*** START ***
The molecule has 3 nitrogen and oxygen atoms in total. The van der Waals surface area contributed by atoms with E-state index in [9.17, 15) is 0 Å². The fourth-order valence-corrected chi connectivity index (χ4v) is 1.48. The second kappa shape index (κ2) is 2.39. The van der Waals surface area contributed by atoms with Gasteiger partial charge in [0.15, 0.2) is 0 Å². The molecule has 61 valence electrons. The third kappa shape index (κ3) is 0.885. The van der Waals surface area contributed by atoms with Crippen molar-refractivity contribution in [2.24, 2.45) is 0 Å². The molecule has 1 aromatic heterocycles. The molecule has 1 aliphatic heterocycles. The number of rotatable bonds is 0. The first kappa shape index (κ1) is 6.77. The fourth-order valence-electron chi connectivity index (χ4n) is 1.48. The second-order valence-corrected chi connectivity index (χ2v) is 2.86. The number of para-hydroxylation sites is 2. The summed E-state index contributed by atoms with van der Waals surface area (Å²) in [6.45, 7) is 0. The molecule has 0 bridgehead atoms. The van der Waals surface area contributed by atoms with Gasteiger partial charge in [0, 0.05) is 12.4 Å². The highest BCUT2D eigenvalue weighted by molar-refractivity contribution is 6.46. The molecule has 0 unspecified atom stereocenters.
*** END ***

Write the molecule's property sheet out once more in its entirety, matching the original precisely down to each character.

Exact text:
The molecule has 3 nitrogen and oxygen atoms in total. The van der Waals surface area contributed by atoms with E-state index in [9.17, 15) is 0 Å². The fourth-order valence-corrected chi connectivity index (χ4v) is 1.48. The second kappa shape index (κ2) is 2.39. The van der Waals surface area contributed by atoms with Gasteiger partial charge in [0.15, 0.2) is 0 Å². The molecule has 61 valence electrons. The third kappa shape index (κ3) is 0.885. The van der Waals surface area contributed by atoms with Crippen molar-refractivity contribution in [2.24, 2.45) is 0 Å². The molecule has 1 aromatic heterocycles. The molecule has 1 aliphatic heterocycles. The number of rotatable bonds is 0. The first kappa shape index (κ1) is 6.77. The fourth-order valence-electron chi connectivity index (χ4n) is 1.48. The second-order valence-corrected chi connectivity index (χ2v) is 2.86. The number of para-hydroxylation sites is 2. The summed E-state index contributed by atoms with van der Waals surface area (Å²) in [6.45, 7) is 0. The molecule has 0 bridgehead atoms. The van der Waals surface area contributed by atoms with Gasteiger partial charge in [0, 0.05) is 12.4 Å². The highest BCUT2D eigenvalue weighted by molar-refractivity contribution is 6.46. The molecule has 0 unspecified atom stereocenters.